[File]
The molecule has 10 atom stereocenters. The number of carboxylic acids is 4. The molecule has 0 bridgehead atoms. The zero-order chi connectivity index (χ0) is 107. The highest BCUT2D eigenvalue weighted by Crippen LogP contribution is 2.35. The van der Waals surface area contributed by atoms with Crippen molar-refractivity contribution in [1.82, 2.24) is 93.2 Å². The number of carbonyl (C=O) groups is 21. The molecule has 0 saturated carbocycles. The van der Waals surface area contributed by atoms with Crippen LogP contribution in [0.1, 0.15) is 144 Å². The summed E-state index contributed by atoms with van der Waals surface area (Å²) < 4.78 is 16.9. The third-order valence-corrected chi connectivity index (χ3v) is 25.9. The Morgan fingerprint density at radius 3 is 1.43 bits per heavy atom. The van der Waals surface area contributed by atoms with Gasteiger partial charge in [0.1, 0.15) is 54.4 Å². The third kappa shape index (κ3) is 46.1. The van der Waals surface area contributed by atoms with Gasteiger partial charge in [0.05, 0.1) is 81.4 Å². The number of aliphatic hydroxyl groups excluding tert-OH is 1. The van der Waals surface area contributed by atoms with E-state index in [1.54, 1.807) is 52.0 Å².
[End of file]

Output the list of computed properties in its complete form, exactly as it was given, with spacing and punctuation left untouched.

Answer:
The molecule has 10 atom stereocenters. The number of carboxylic acids is 4. The molecule has 0 bridgehead atoms. The zero-order chi connectivity index (χ0) is 107. The highest BCUT2D eigenvalue weighted by Crippen LogP contribution is 2.35. The van der Waals surface area contributed by atoms with Crippen molar-refractivity contribution in [1.82, 2.24) is 93.2 Å². The number of carbonyl (C=O) groups is 21. The molecule has 0 saturated carbocycles. The van der Waals surface area contributed by atoms with Crippen LogP contribution in [0.1, 0.15) is 144 Å². The summed E-state index contributed by atoms with van der Waals surface area (Å²) < 4.78 is 16.9. The third-order valence-corrected chi connectivity index (χ3v) is 25.9. The Morgan fingerprint density at radius 3 is 1.43 bits per heavy atom. The van der Waals surface area contributed by atoms with Gasteiger partial charge in [0.1, 0.15) is 54.4 Å². The third kappa shape index (κ3) is 46.1. The van der Waals surface area contributed by atoms with Gasteiger partial charge in [0.05, 0.1) is 81.4 Å². The number of aliphatic hydroxyl groups excluding tert-OH is 1. The van der Waals surface area contributed by atoms with E-state index in [1.54, 1.807) is 52.0 Å².